Thursday, October 21, 2010


There’s a service station right near my house.  Or I guess I should say, a "gas station."  There is no such thing as a service station anymore is there?   This one is one of those independents where the prices are always very competitive.  When I started getting my gas there a few months ago, I found that I could often get gas in the morning, but sometimes not in the afternoons.

I would drive up and find some of that yellow police-line type tape circled around each of the pumps.  No one had died, I’d hoped.  Nope, they were just out of gas.  The first few times, it pissed me off.  I mean, here I had deliberately driven to the station, with (little) cash in hand, ready to pump my greatly discounted gas to get my fuel indicator needle out from under the “E” and my orange dummy light off.  But there was no gasoline to be had.

I finally went in one day and asked the owner in a slightly annoyed tone,  “What’s up with the gas in the afternoons!?!”  

The owner is a slim, middle 50’s, Mid-Eastern man with dark-hair peppered with gray, who always wears designer blue jeans and fine pullover shirts with a gold necklace showing, and who speaks ok English with a thick accent.  “I tell them…to deliver at 7:30am every morning.  But this truck comes…sometimes 10:30, 11:00.  I have some left in morning, I run out afternoon.”

“Oh, I see.” 
I said.  “So you really get just enough gas each day for that day only.”

“It’s how they do it. I tell them be here 7:30, but they not here.”

“How about getting a different distributor?”

“It’s them.  They do this area.”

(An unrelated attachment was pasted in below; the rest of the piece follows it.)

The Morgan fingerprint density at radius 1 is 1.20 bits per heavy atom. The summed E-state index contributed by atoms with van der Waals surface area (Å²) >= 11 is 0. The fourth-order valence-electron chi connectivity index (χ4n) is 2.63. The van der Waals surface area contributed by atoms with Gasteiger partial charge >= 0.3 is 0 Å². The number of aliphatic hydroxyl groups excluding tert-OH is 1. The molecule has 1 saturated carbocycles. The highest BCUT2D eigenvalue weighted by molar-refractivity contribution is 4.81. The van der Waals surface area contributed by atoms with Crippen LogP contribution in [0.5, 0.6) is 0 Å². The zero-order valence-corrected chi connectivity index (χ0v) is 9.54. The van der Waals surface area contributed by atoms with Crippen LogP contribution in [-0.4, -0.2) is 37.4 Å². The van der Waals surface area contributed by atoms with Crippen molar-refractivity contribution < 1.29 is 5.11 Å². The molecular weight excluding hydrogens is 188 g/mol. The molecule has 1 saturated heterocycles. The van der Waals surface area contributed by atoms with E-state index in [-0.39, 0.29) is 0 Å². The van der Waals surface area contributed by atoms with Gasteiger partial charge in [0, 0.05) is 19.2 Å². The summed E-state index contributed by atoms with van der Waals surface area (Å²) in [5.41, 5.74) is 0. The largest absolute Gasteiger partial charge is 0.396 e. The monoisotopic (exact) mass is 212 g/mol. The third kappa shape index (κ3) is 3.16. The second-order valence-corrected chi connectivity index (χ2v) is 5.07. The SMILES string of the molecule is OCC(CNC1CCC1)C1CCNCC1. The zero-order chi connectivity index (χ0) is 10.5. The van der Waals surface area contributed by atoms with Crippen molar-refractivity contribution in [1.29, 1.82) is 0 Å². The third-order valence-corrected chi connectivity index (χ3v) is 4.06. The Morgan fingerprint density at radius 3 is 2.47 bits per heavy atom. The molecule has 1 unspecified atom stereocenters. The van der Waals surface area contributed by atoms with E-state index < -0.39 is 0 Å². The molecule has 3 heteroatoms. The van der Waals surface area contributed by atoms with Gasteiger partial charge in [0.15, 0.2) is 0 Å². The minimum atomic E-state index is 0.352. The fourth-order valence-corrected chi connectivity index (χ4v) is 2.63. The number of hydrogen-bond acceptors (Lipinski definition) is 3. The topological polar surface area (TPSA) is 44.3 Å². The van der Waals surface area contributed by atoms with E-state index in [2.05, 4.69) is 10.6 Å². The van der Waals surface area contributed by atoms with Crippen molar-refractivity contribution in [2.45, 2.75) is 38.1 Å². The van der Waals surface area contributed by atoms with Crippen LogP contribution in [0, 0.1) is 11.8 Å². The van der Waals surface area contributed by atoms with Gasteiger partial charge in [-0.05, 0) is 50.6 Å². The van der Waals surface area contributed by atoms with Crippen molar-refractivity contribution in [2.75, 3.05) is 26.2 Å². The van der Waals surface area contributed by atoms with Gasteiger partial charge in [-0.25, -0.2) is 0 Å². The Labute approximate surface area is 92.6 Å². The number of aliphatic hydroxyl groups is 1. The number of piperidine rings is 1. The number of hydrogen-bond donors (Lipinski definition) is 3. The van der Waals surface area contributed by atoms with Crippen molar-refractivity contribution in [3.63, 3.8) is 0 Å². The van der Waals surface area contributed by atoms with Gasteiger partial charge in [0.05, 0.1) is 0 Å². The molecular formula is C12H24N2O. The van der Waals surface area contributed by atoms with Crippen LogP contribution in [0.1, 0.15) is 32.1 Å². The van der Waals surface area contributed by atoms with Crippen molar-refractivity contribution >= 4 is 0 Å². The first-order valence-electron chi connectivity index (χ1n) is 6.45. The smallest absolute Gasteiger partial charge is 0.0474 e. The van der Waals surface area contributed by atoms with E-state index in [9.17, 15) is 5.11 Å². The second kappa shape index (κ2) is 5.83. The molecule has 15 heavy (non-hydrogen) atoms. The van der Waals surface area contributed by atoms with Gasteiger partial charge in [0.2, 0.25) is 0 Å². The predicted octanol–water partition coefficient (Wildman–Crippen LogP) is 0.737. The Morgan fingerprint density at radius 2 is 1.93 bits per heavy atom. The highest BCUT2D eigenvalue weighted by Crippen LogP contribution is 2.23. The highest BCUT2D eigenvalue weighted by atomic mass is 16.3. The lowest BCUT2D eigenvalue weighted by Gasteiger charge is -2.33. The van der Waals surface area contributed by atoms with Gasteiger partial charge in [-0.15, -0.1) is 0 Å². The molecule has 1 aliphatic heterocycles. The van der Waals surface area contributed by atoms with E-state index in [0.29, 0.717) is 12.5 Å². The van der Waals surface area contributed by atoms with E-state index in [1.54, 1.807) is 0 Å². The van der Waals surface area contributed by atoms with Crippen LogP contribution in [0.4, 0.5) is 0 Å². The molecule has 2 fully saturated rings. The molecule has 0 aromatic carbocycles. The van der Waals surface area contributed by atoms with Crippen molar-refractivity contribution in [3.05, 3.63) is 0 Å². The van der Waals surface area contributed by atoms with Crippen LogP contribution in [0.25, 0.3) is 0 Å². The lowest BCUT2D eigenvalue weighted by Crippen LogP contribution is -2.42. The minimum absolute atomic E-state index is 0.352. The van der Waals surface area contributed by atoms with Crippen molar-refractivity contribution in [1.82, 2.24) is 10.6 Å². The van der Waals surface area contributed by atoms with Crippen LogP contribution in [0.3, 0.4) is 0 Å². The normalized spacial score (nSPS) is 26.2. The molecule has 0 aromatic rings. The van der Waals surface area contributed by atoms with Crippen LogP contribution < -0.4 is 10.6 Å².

Well, I didn't fully get the flaw in the system, but it sounded to me like he’s kind of stuck with what he’s got.  I don’t know anything about gasoline distribution, but I supposed that if you are an independently owned gas station, you are kind of at the bottom of the food chain.  They’ll get to you when they get to you, after all of the big-chain daddies have had their fill.

I’m also guessing that he doesn’t really receive that much gas each day, but rather gets just enough to make it through any 24-hour period, because if he gets too much, the next day’s delivery, something that is ordered weeks in advance or on some pre-required regular schedule, gets messed up and his budget is all off.

So now, when I drive in, and the yellow police tapes are up, and I see him through the window inside looking befuddled and trying to get his mind around his never-ending predicament, I shake my head and cast  a laugh or two away with a bit more insight into the problem that is the daily distribution of fuel to independent owners.